The Impossible Job: Newcastle United Search for another New Manager

Daniel ChesterCorrespondent IJanuary 9, 2008

This will probably be one of many articles written on the sacking of Sam Allardyce, but I would like to add my views on the subject.

On the 31st of December, chairman Chris Mort categorically denied any truth in the rumours that Allardyce would be sacked and claimed his job was safe.

Yet barely a week later, Allardyce has lost his job, proving that no manager is safe regardless of what the chairman says.

Since Mike Ashley took over at Newcastle, he has sat with the fans and seen first-hand what it is like to be a Geordie, week in, week out. He has had to put up with some pitiful displays of football, such as home drubbings by Portsmouth and Liverpool.

The fans in the North East deserve better. As a Sunderland fan my views may not be that strong on Newcastle, but I certainly know that the time to sack your manager is not during a transfer period—especially at a club where there is money to spend and already a decent squad to build on.

Maybe he wasn't getting the best out of his buys and the players at his disposal, but Big Sam needed time. He wasn't going to do a great job immediately, but after only eight months of his supposed five-year plan, he has been removed from his position.

Sam knew there was potential in this squad, but some of his tactics were bemusing—such as picking Charlie N'Zogbia, a left winger, at left back when he paid £6.5 million for Jose Enrique, who has subsequently seen himself sat on the bench.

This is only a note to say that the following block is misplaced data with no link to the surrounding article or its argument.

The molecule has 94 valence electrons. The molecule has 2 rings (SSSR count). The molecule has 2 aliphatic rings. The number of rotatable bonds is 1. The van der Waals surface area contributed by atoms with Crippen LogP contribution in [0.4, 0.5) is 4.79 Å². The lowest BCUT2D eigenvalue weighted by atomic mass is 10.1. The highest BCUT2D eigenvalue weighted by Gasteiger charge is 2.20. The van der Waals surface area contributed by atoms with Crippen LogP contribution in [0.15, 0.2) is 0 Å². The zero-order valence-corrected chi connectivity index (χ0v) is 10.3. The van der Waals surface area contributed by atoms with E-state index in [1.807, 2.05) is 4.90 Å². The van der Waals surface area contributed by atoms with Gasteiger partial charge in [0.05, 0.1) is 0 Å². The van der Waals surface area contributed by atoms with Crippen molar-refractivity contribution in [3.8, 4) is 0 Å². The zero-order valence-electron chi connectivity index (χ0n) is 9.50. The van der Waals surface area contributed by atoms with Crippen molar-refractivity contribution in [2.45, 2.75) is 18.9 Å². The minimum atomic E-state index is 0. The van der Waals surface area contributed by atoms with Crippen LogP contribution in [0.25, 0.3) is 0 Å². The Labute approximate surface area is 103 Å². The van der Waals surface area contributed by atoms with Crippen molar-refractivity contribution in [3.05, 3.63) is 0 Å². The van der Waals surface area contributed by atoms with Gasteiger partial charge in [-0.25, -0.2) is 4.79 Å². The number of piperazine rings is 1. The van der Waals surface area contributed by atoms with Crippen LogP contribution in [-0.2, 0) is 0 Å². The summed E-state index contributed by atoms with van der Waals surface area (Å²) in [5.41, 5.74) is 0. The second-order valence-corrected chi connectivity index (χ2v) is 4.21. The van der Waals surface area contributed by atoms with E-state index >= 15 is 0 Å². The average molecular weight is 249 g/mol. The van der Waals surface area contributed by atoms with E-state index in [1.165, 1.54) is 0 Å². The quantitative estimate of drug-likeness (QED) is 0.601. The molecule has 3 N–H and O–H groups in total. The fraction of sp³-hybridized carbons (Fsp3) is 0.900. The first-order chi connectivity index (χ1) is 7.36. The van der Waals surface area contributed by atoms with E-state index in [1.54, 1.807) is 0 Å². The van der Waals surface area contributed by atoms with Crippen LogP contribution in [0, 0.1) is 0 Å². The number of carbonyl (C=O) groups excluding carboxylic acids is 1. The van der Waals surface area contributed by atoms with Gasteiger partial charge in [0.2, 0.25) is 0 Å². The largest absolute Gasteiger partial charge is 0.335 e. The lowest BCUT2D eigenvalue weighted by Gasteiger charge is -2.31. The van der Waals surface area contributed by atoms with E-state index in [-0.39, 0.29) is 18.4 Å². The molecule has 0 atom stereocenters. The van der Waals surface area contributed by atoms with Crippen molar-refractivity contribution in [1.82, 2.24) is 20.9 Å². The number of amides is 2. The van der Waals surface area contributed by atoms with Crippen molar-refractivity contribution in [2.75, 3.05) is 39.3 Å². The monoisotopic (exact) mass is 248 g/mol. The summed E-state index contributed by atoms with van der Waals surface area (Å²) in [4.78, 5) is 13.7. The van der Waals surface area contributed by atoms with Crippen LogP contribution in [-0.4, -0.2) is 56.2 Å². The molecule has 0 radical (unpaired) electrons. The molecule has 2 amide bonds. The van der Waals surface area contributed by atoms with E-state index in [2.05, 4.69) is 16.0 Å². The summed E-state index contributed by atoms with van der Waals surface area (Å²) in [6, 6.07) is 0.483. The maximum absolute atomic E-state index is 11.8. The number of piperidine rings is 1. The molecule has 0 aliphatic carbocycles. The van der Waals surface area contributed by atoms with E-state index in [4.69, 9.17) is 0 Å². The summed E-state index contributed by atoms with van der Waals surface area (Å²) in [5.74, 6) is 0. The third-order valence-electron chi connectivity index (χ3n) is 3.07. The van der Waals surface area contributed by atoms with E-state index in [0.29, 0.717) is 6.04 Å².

N'Zogbia was probably there best player at Stoke when deployed in a left wing role, and surely convinced Allardyce that he was playing the lad out of position—but Allardyce wasn't been given enough time to realise this, because the last match was the last straw.

From day one the fans have been skeptical of Allardyce's tactics. He didn't help this by choosing Geremi as club captain, a summer buy from Chelsea whose apparent qualifications for captain was the fact that he is bilingual—not a good enough reason when players with the leadership qualities of Shay Given and Steven Taylor reside in the team.

Of the players Allardyce brought in, the Newcastle faithful have yet to be convinced that they can reach their potential. For instance Joey Barton's row with the fans, followed by being locked up for a scuffle in Liverpool Town Centre, was not the best way to endear himelf to his new fans.

Supporter pressure has taken its toll, and the demand for success is unbelievable, considering the clear lack of it since the Fairs Cup win in 1969. But the trophy cabinet at SJP will remain empty if the board continues to make hasty decisons such as this one.

The fans believe that Shearer is the right man for the job—yet he ruled himself out as soon as it became available, because he doesn't want to tarnish his reputation by not being able to immediately give the fans what they want.

Harry Redknapp is a strong contender for the job, and his price has been slashed—but who in the right mind would consider taking this job? It's almost as challenging as the England job.

The demand for success is so intense that the new manager must make an impact immediately, or Newcastle's fans will never be back on side—and then what will the board do?

They consider themselves to be a big club but sacking there manager, who is possibly one of the brightest English managers around, may lead to more and more problems